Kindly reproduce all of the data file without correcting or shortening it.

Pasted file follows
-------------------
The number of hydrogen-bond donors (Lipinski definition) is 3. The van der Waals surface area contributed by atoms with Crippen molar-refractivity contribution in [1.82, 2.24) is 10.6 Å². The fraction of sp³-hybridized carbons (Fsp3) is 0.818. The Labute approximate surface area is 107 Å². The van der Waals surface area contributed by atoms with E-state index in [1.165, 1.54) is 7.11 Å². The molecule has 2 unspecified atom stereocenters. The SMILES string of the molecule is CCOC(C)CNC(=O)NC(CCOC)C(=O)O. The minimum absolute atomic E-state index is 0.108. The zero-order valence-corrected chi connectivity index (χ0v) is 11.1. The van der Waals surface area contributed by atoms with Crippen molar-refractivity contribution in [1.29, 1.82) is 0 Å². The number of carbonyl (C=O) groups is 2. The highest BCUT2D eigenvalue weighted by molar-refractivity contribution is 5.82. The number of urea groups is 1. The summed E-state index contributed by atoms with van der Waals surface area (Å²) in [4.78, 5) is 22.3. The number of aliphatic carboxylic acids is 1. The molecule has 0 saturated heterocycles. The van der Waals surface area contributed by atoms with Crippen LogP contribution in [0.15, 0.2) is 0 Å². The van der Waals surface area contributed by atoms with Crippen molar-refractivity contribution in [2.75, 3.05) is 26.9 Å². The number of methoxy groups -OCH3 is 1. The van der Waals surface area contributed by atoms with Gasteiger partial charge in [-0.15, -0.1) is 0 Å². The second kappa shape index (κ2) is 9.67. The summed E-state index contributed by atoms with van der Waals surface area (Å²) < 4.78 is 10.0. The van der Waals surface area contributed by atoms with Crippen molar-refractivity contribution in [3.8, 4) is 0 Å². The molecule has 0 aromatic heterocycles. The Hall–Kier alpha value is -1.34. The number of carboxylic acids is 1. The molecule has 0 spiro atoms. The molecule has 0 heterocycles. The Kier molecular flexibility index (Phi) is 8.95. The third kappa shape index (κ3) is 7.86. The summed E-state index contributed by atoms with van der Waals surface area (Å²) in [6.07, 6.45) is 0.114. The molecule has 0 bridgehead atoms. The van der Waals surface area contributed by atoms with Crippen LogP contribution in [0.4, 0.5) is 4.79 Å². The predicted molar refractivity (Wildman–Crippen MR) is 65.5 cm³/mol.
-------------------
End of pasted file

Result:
The number of hydrogen-bond donors (Lipinski definition) is 3. The van der Waals surface area contributed by atoms with Crippen molar-refractivity contribution in [1.82, 2.24) is 10.6 Å². The fraction of sp³-hybridized carbons (Fsp3) is 0.818. The Labute approximate surface area is 107 Å². The van der Waals surface area contributed by atoms with E-state index in [1.165, 1.54) is 7.11 Å². The molecule has 2 unspecified atom stereocenters. The SMILES string of the molecule is CCOC(C)CNC(=O)NC(CCOC)C(=O)O. The minimum absolute atomic E-state index is 0.108. The zero-order valence-corrected chi connectivity index (χ0v) is 11.1. The van der Waals surface area contributed by atoms with Crippen molar-refractivity contribution in [1.29, 1.82) is 0 Å². The number of carbonyl (C=O) groups is 2. The highest BCUT2D eigenvalue weighted by molar-refractivity contribution is 5.82. The number of urea groups is 1. The summed E-state index contributed by atoms with van der Waals surface area (Å²) in [4.78, 5) is 22.3. The number of aliphatic carboxylic acids is 1. The molecule has 0 saturated heterocycles. The van der Waals surface area contributed by atoms with Crippen LogP contribution in [0.15, 0.2) is 0 Å². The van der Waals surface area contributed by atoms with Crippen molar-refractivity contribution in [2.75, 3.05) is 26.9 Å². The number of methoxy groups -OCH3 is 1. The van der Waals surface area contributed by atoms with Gasteiger partial charge in [-0.15, -0.1) is 0 Å². The second kappa shape index (κ2) is 9.67. The summed E-state index contributed by atoms with van der Waals surface area (Å²) < 4.78 is 10.0. The van der Waals surface area contributed by atoms with Crippen molar-refractivity contribution in [3.8, 4) is 0 Å². The molecule has 0 aromatic heterocycles. The Hall–Kier alpha value is -1.34. The number of carboxylic acids is 1. The molecule has 0 spiro atoms. The molecule has 0 heterocycles. The Kier molecular flexibility index (Phi) is 8.95. The third kappa shape index (κ3) is 7.86. The summed E-state index contributed by atoms with van der Waals surface area (Å²) in [6.07, 6.45) is 0.114. The molecule has 0 bridgehead atoms. The van der Waals surface area contributed by atoms with Crippen LogP contribution in [0.4, 0.5) is 4.79 Å². The predicted molar refractivity (Wildman–Crippen MR) is 65.5 cm³/mol.